RAS PN 09/7: A dust factory around a dead star
A team of astronomers, led by Loretta Dunne from the University of Nottingham, have found some very unusual stardust.
The image above shows the Cassiopeia A supernova remnant, with the overlaid lines indicating the polarisation signal from the cold dust. The underlying image is a composite from the Chandra X-ray Observatory, the Hubble Space Telescope and the Spitzer Space Telescope. The red colours are infrared light from hot dust at 10°C, yellow is optical light from gas at 10,000°C and the blue/green colours show X-rays from gas at 10 million °C. Credit: Submm: Loretta Dunne, University of Nottingham; X-ray: NASA/CXC/SAO; Optical: NASA/STScI; Infrared: NASA/JPL-Caltech.
ROYAL ASTRONOMICAL SOCIETY PRESS INFORMATION NOTE
Date: 24th February 2009
For Immediate Release
Ref.: PN 09/7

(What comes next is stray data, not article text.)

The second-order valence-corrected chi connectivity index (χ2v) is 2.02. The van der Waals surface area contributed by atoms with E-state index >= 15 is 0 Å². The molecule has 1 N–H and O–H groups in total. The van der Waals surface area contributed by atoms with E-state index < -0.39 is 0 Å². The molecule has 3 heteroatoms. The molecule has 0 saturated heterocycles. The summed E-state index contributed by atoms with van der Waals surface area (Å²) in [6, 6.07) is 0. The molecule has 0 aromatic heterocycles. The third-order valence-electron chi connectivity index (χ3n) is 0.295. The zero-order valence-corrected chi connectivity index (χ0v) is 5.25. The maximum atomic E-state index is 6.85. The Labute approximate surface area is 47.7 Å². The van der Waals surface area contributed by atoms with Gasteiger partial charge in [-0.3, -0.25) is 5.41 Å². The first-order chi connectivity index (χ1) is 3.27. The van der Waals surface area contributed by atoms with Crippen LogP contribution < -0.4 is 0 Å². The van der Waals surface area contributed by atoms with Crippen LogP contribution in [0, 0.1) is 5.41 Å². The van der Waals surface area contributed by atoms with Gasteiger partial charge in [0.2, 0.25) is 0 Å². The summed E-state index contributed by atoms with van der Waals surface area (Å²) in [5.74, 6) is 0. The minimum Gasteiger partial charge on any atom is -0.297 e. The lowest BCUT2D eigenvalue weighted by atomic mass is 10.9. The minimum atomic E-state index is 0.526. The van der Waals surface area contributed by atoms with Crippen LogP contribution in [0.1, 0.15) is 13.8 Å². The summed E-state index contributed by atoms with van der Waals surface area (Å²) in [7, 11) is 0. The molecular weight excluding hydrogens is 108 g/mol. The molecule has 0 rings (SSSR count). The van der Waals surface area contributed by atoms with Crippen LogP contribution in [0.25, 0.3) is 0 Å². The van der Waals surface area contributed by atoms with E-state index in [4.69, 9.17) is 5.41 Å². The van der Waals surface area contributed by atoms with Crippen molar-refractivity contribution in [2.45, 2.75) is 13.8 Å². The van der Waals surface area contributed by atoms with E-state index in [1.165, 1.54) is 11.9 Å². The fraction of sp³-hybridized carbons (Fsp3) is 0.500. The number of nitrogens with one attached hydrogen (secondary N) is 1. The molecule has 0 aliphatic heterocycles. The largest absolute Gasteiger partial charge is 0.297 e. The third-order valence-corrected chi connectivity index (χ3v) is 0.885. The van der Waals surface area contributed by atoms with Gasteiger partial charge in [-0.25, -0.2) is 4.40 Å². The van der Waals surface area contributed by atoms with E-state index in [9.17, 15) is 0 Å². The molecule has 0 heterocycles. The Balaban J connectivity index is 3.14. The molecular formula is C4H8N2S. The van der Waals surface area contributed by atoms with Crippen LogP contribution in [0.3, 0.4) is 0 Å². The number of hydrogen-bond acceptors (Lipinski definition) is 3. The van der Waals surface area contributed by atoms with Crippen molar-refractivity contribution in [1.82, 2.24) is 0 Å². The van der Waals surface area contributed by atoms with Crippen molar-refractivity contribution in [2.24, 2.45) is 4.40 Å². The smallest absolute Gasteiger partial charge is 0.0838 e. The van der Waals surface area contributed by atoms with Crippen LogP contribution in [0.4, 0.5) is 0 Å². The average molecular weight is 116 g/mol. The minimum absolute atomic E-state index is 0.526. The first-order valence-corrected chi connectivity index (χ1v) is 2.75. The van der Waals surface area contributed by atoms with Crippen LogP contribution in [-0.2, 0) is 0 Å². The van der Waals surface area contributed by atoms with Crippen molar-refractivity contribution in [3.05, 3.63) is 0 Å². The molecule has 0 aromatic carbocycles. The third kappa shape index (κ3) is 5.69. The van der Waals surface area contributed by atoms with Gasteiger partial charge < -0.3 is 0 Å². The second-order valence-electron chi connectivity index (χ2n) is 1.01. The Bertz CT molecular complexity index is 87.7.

Dr Robert Massey
Press and Policy Officer
Royal Astronomical Society
London W1J 0BQ
Tel: +44 (0)20 7734 4582
Mob: +44 (0)794 124 8035
RAS PN 09/7: A DUST FACTORY AROUND A DEAD STAR
A team of astronomers, led by Loretta Dunne from the University of Nottingham, have found some very unusual stardust. In a paper to be published in Monthly Notices of the Royal Astronomical Society, Dr Dunne and her team find new evidence for the production of copious quantities of dust in the Cassiopeia A supernova remnant, the remains of a star that exploded about 300 years ago.
Interstellar dust is found throughout the cosmos. It is responsible for the dark patches seen in the Milky Way on a moonless night. It consists of carbon and silicate particles, about the size of those in cigarette smoke. The dust helps stars like the Sun to form and subsequently coagulates to form planets like Earth, and the cores of giant gas planets like Jupiter. It is found in great quantities in galaxies, even very early in the history of the Universe.